Vertebrate microremains, particularly teeth, represent a substantial part of known vertebrate biodiversity. Many groups, such as Mesozoic mammals, are known mostly through isolated teeth. Classical imaging techniques of such complex millimetric to inframillime-tric objects are most often limited by problems of manipulation, depth of focus or limited orientation. The methods generally used are stereomicroscopy (including in-focus z-series reconstruction) and Scanning Electron Microscopy (SEM), which provide good images. Nevertheless, both provide 2D static images or partial and directional 3D data, making complete observation difficult. Propagation phase contrast synchrotron X-ray microtomography is a powerful technique alleviating these limitations. Thanks to submicron resolution and to the edge detection effect, it rapidly provides 3D data from minute samples with levels of quality and detail unattainable using conventional microtomographs. Complex morphology of small specimens can be studied with unlimited orientation possibilities and, when coupled with 3D printing, it allows enlarged 3D reproductions of such small and fragile fossils.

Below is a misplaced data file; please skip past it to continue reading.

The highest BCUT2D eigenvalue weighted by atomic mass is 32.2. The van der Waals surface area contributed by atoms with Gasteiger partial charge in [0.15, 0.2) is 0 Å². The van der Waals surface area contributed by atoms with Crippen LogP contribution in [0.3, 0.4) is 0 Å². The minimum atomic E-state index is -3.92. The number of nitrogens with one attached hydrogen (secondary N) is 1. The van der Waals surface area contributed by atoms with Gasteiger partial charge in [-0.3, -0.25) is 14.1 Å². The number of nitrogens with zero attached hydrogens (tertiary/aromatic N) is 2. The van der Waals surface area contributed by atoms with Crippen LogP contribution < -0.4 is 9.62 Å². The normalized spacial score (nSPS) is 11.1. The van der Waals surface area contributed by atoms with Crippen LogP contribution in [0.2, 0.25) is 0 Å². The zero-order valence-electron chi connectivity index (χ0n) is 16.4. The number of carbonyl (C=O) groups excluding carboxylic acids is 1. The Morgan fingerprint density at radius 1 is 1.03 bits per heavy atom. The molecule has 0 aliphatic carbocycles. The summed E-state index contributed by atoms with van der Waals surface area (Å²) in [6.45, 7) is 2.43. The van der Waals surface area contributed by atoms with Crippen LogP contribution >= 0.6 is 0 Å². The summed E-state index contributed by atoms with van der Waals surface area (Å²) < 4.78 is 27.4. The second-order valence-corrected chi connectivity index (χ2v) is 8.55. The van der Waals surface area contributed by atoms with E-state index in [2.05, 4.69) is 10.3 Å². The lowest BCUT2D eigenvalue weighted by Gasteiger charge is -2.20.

Microrestes, Imagerie, Synchrotron, Microtomographie, 3D, Contraste de phase